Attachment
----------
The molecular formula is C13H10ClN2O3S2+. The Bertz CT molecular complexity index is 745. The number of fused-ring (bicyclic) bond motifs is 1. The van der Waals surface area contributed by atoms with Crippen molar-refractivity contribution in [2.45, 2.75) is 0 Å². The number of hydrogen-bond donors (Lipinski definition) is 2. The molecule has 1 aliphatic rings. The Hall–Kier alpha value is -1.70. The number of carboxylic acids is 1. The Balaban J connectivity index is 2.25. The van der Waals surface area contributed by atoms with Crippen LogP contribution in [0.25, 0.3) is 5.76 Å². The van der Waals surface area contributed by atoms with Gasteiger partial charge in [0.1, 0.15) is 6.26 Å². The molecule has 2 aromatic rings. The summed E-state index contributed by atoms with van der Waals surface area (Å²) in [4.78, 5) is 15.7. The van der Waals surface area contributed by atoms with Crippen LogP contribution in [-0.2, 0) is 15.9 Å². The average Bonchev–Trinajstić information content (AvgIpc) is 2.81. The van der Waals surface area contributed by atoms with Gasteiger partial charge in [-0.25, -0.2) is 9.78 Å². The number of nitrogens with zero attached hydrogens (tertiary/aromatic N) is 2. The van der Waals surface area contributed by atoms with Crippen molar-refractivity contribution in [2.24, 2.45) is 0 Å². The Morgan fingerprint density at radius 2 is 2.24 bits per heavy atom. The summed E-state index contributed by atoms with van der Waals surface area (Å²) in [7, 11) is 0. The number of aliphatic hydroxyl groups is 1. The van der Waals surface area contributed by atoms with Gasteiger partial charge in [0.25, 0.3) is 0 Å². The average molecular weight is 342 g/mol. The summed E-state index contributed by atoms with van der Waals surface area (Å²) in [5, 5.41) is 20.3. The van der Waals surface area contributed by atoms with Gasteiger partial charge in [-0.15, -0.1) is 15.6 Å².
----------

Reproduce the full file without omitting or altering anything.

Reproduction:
The molecular formula is C13H10ClN2O3S2+. The Bertz CT molecular complexity index is 745. The number of fused-ring (bicyclic) bond motifs is 1. The van der Waals surface area contributed by atoms with Crippen molar-refractivity contribution in [2.45, 2.75) is 0 Å². The number of hydrogen-bond donors (Lipinski definition) is 2. The molecule has 1 aliphatic rings. The Hall–Kier alpha value is -1.70. The number of carboxylic acids is 1. The Balaban J connectivity index is 2.25. The van der Waals surface area contributed by atoms with Crippen LogP contribution in [0.25, 0.3) is 5.76 Å². The van der Waals surface area contributed by atoms with Gasteiger partial charge in [0.1, 0.15) is 6.26 Å². The molecule has 2 aromatic rings. The summed E-state index contributed by atoms with van der Waals surface area (Å²) in [4.78, 5) is 15.7. The van der Waals surface area contributed by atoms with Crippen LogP contribution in [-0.2, 0) is 15.9 Å². The average Bonchev–Trinajstić information content (AvgIpc) is 2.81. The van der Waals surface area contributed by atoms with Gasteiger partial charge in [-0.25, -0.2) is 9.78 Å². The number of nitrogens with zero attached hydrogens (tertiary/aromatic N) is 2. The van der Waals surface area contributed by atoms with Crippen molar-refractivity contribution in [2.24, 2.45) is 0 Å². The Morgan fingerprint density at radius 2 is 2.24 bits per heavy atom. The summed E-state index contributed by atoms with van der Waals surface area (Å²) in [7, 11) is 0. The number of aliphatic hydroxyl groups is 1. The van der Waals surface area contributed by atoms with Gasteiger partial charge in [0.25, 0.3) is 0 Å². The average molecular weight is 342 g/mol. The summed E-state index contributed by atoms with van der Waals surface area (Å²) in [5, 5.41) is 20.3. The van der Waals surface area contributed by atoms with Gasteiger partial charge in [-0.15, -0.1) is 15.6 Å².